Major Disasters and the Good Samaritan Problem-BECKER
Although the death toll from Hurricane Katrina is not yet known, the loss in life and property makes this one of the worst natural disasters in American history. Coming less than a year after the Great Tsunami that killed about 300,000 people in Asia, this experience has many wondering whether the world is facing much more erratic and violent weather, possibly due to global warming.
I do not know the answer to this question, but important public policy issues are raised by major disasters, even if they will not increase in severity over time. One major question is whether individuals, companies and local governments have the right incentives when they determine where to locate plants, oil drilling rigs, refineries, factories, homes, roads, levees, and bridges.
Location decisions would be optimal if those making these decisions had to bear the full social cost of any damages to their property and person from a disaster. Under these conditions, greater insurance premiums in areas that are prone to hurricanes, earthquakes, tsunamis, and other disasters would reflect the greater risk to life and property in these areas. The expected loss for those not insuring would rise in proportion to the greater risk. People, companies, and governments would then build homes, roads, businesses, and the like in disaster-prone regions only if the benefits exceeded the full risk of damages.
However, generous private and public help to victims of terrible disasters, while highly desirable, distort such rational calculations. Congress just voted over $10 billion of relief help to victims of Katrina, the Red Cross and other private groups have already had pledges of over $200 million of private help, other nations have offered generous assistance, and the United States has the Federal Emergency Management Agency that provides substantial assistance to people and businesses in areas that are declared to be disasters. Presidents are making greater and greater use of this Act to declare regions in need of emergency assistance.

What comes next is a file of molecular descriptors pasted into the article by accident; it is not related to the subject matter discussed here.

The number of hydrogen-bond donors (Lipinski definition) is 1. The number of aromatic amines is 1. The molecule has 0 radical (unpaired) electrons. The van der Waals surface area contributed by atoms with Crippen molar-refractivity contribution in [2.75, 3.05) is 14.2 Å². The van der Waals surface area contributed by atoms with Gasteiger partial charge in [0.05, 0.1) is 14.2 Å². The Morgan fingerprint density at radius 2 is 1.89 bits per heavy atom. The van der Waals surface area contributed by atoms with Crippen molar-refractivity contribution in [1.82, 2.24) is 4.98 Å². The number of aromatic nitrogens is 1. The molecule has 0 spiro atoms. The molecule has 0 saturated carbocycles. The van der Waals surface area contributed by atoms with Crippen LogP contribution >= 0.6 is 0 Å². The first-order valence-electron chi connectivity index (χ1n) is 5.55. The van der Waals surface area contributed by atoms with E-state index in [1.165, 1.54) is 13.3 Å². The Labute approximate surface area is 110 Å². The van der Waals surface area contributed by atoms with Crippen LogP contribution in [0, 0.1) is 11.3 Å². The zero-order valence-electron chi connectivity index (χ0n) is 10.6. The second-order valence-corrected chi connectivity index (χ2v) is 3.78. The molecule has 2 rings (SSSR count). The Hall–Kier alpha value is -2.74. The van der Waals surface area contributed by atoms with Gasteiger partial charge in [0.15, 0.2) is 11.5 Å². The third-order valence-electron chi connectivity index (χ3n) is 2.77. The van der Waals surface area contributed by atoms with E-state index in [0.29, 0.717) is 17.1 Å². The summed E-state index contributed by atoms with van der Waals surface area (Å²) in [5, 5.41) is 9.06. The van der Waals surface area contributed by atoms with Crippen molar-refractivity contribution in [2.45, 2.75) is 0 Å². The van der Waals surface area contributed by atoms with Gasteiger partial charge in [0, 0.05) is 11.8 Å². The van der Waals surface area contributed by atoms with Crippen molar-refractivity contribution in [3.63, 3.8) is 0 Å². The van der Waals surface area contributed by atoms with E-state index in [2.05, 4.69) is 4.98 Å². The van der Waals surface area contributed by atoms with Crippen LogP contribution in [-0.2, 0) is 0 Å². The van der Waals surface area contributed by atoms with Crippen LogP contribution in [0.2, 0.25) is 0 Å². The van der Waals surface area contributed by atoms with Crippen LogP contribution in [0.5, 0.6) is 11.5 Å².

Such public and private assistance in the event of disasters make it more likely for persons, companies, and public activities to locate in high-risk areas because they will often be spared much of the losses. They also may not take out insurance against risks that would inflict large losses; for example, rather few New Orleans homeowners had flood insurance. Studies have shown a small propensity to insure against low probability natural disasters that cause great damage- see "Paying the Price: The status and Role of Insurance Against Natural Disasters In the U.S.", Ed. by Kunreuter and Roth). So private and public generosity to victims of disasters help distort many pre-disaster decisions.
This distortion goes under the name of the "Good Samaritan" paradox in philosophy and economics. To illustrate this problem, consider the behavior of loving parents toward their children. Such parents would come to the assistance of their children if they get into financial trouble, have serious medical problems, or experience other difficulties. At the same time, they want their children to use their money wisely, work and study hard, prepare for future contingencies, and lead healthy life, so that they can avoid personal disasters.
Unfortunately for the parents, children can distinguish reality from lectures, and threats that will not be backed up by parental behavior. If they anticipate that their parents will help them out if they get into trouble, and if they are not so altruist to their parents, they would consume and possibly gamble excessively, and they might quit good jobs to "find themselves". Parents might then be indirectly encouraging the very behavior by their children that they want them to avoid.